Image Credit ABC News

Lately, there have been all sorts of news coverage regarding a New Jersey couple suing their landlord because he did not disclose that the property they were renting was haunted.  On March 1, tenants Josue Chinchilla and fiancé Michele Callan moved into their three bedroom rental inToms River with Callan’s two children.  Thirteen days later, the family fled the home and moved into a hotel claiming paranormal activity drove them away.  The activity included hearing voices, lights flickering on and off, and clothes being flung across the room.

Josue and Michele hired the paranormal investigators, Shore Paranormal Research Society, to investigate their rental property.  The investigators confirmed the paranormal activity, but were unable to determine if the “intelligent haunting” was related to the house.  The couple states that they did not bring the haunting with them, and the landlord denies the existence of a haunting had ever occurred on this property.

New Jersey law is not specific in regards to disclosure on haunted rental houses.  However, when selling a home the law states that the owner must disclose whether a murder had occurred on the property only if the buyer asks, but, according to a reputable article on the internet (Haunted Houses and Psychological Impairment),  New Jersey disclosure laws do state that an owner must disclose anything that would cause psychological impairment, including a haunted house.  The question is whether this law applies to rental property.

There are several psychological impairments that can occur when an individual is unwillingly subjected to a haunting.  People may suffer from chronic stress due to an all-consuming fear that will manifest into anxiety and panic attacks.  If anxiety remains consistent, other medical concerns can arise.  Chronic heartburn, fatigue, depression, heart failure, and stroke are just a few problems that can result from chronic anxiety.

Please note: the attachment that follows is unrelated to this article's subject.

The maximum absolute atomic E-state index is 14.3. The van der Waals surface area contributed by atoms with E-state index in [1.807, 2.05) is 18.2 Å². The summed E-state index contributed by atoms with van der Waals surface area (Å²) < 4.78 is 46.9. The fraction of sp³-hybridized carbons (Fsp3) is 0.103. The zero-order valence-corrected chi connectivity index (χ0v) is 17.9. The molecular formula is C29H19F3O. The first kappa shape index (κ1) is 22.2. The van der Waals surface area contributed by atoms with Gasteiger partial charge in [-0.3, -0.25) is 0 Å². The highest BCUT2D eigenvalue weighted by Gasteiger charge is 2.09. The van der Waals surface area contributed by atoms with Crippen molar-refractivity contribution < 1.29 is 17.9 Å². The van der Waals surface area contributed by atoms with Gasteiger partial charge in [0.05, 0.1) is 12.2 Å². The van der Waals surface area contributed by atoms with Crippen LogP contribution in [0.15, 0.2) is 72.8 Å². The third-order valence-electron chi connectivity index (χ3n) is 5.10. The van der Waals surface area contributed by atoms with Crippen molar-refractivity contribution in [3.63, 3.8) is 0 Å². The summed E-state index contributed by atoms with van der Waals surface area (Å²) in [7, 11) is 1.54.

Asking someone to live out their lease in a home that would subject them to chronic fear because the landlord did not want to break their agreement is absurd.  Whether he knew about the hauntings or not, it is inhumane and immoral for another human being to subject others to that sort of terror.  Yet, does it matter? Or does it only matter that the tenants believe the house is haunted?  The courts will have to decide that.

The tenants have moved out, and are only requesting their security deposit back.  They were not looking for damages in moving expenses, hotel bills, or psychological impairments.

I say, Dr. Richard Lopez give them back their security deposit!

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Comments
  1. truefinds says:

    The courts would be opening up a whole can of worms if they agreed with the tenants on this one, I feel. What would prevent future unscrulous tenants from making false haunting claims in order to get out of leases or to extort money from innocent landlords whenever they wanted. On the other hand, I think this landlord would be better off giving his tenants back their deposit just to get rid of them.

    • Debi Chestnut says:

      I agree it will open a can of worms, and I don’t know how a renter or homeowner would prove a house was or wasn’t haunted in a way that would satisfy the court. Still, if the court follows the apparent law in New Jersey that says a homeowner has to disclose such things, it will be interesting.

      What I’d like to know is whether that law applies in landlord/tenant relationships.

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